Between the two of us, Joshua and I have already written about eleven important and historic churches we visited in the center of Hamburg.
There are four additional historic churches of importance in the center of the city, and we visited those churches, too.
Most prominent of them was Saint-Marien-Kirche, also known both as the Domkirche and the Mariendom. Saint-Marien-Kirche is the seat of The Bishop Of Hamburg of The Roman Catholic Diocese Of Hamburg.
The city of Hamburg did not permit Roman Catholic worship within city precincts from the time of The Reformation until 1842. One effect of The Reformation in Northern Germany was the dissolution of The Bishopric Of Hamburg and the closure of all Roman Catholic houses of worship in the city. For three centuries, Hamburg’s Catholics had to worship outside city walls. During this period, Catholicism in Hamburg was under the jurisdiction of The Bishop Of Bremen.
Once freedom of religion in Hamburg was again granted midway through the 19th Century, the Roman Catholic Church set in motion plans for a new main church in the center of the city. The result was Saint-Marien-Kirche, the first Roman Catholic place of worship to be built in Hamburg in more than five centuries.
The Neo-Romanesque church was completed in 1893. The building is marked by two great spires, with a front façade that mimics the façade of The Cathedral Of Bremen, the church that held authority over Catholicism in Hamburg at the time Saint-Marien-Kirche was planned and erected.
The Roman Catholic Diocese Of Hamburg was re-established in 1995, and in that year Saint-Marien-Kirche was designated as a Cathedral Church, seat of The Bishop Of Hamburg, Silesia-Holstein And Mecklenburg. As a result, the church may now be referred to as the Domkirche or the Mariendom.
The interior is Neo-Byzantine, entirely reminiscent of the contemporaneous Neo-Byzantine Westminster Cathedral in London.
Within the last decade, the church has been entirely refurbished, and looks brand-new inside and out.
The nearby Dreieinigkeitkirche (“Holy Trinity Church”) was constructed in the Baroque style from 1743 to 1747. It occupies a site on which used to be located The Chapel Of Saint George’s Hospital, upgraded to a parish church in 1627. It is from that ancient hospital that this particular neighborhood of Hamburg, one of the city’s most fashionable, acquired its name: Saint George.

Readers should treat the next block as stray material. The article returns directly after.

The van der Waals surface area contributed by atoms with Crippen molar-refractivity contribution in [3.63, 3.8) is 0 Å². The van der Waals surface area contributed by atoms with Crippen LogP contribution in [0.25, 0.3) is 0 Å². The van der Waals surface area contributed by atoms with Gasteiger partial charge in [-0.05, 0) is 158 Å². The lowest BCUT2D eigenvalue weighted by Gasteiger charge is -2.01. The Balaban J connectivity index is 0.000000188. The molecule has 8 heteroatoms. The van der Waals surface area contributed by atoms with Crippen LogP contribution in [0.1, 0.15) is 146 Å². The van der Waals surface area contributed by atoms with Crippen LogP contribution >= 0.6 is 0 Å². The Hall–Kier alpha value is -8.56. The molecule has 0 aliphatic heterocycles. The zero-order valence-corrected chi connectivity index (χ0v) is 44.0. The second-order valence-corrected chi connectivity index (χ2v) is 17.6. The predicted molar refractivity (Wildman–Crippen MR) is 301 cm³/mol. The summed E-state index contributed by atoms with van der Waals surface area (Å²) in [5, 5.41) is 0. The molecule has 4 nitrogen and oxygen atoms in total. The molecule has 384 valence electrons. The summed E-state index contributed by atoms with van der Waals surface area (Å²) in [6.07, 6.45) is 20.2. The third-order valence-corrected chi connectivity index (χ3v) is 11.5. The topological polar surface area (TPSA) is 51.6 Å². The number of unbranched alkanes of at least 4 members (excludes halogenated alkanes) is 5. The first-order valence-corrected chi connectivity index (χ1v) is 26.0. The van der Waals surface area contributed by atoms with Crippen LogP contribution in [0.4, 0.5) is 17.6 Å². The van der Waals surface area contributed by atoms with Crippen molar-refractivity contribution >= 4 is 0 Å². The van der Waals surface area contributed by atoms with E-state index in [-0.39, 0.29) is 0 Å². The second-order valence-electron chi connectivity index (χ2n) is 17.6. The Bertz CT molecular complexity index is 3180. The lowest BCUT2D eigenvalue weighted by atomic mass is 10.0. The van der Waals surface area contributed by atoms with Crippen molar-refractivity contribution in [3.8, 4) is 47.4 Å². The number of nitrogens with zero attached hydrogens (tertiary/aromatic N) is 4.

Only the 65-meter church spire survived the damage caused by World War II. The remainder of the church was rebuilt pursuant to a new design and erected between 1954 and 1957.
Not far from Hamburg’s Laeiszhalle is Gnadenkirch (“Church Of Mercy”), a beautiful Neo-Romanesque ecclesiastical structure set in the middle of a network of road junctions, designed to be admired on all sides and from all approaches.
A church of remarkable beauty and architectural distinction, the Gnadenkirche was erected in 1906 and 1907. The church features a high central steeple, topped by a diamond-shaped roof, which is surrounded by smaller steeples. The building is a splendid example of Reform Architecture, a school of design that dominated Protestant religious architecture around the year 1900.
The interior of the church was designed in a manner similar to a theater—everything is focused on the altar and the pulpit.
In 2004, The Lutheran Diocese Of Hamburg turned the church over to The Russian Orthodox Church. The Lutheran church no longer had a sizeable congregation in the immediate area—after World War I, this area of Hamburg saw commercial and government properties replace residential properties—and did not want to continue to spend significant sums of money maintaining the great church structure.
Not wanting to abandon or demolish such a prominent and beautiful building, The Lutheran Diocese gave the building to Hamburg’s large Russian émigré community (there are 12,000 recent Russian immigrants in Central Hamburg alone).
Saint-Joseph-Kirche is a Roman Catholic Church situated smack in the middle of the red-light district of Hamburg.
The church looks out of place. Any church would look out of place in a red-light district, but a heavily-decorated Roman Catholic Church especially looks out of place in Protestant Hamburg.
The church was built on land outside the city’s old boundaries, where there was freedom of worship. The ground on which the church is situated was for centuries administered by the Danish crown, and Denmark long granted the privilege of free worship in Hamburg’s outlying districts. In fact, the Danish crown specifically granted this particular parcel of land to the Roman Catholic Church in order to build the church.
The facade of the brick building is decorated with Baroque sandstone ornaments and a portal with the figures of Joseph and Jesus Christ. On top of the gable there is a cross with angels on either side.
The church was designed by Melchior Tatz, a noted Austrian ecclesiastical architect, and constructed between 1718 and 1723.
During World War II, the church was heavily damaged. Only the front façade remained standing. Between 1953 and 1955, the church was rebuilt in the Baroque style, although only the street façade remained faithful to the actual original design. Everything else, including the interior, is entirely new, although consistent with Baroque style.
Today the church serves Hamburg’s Polish community.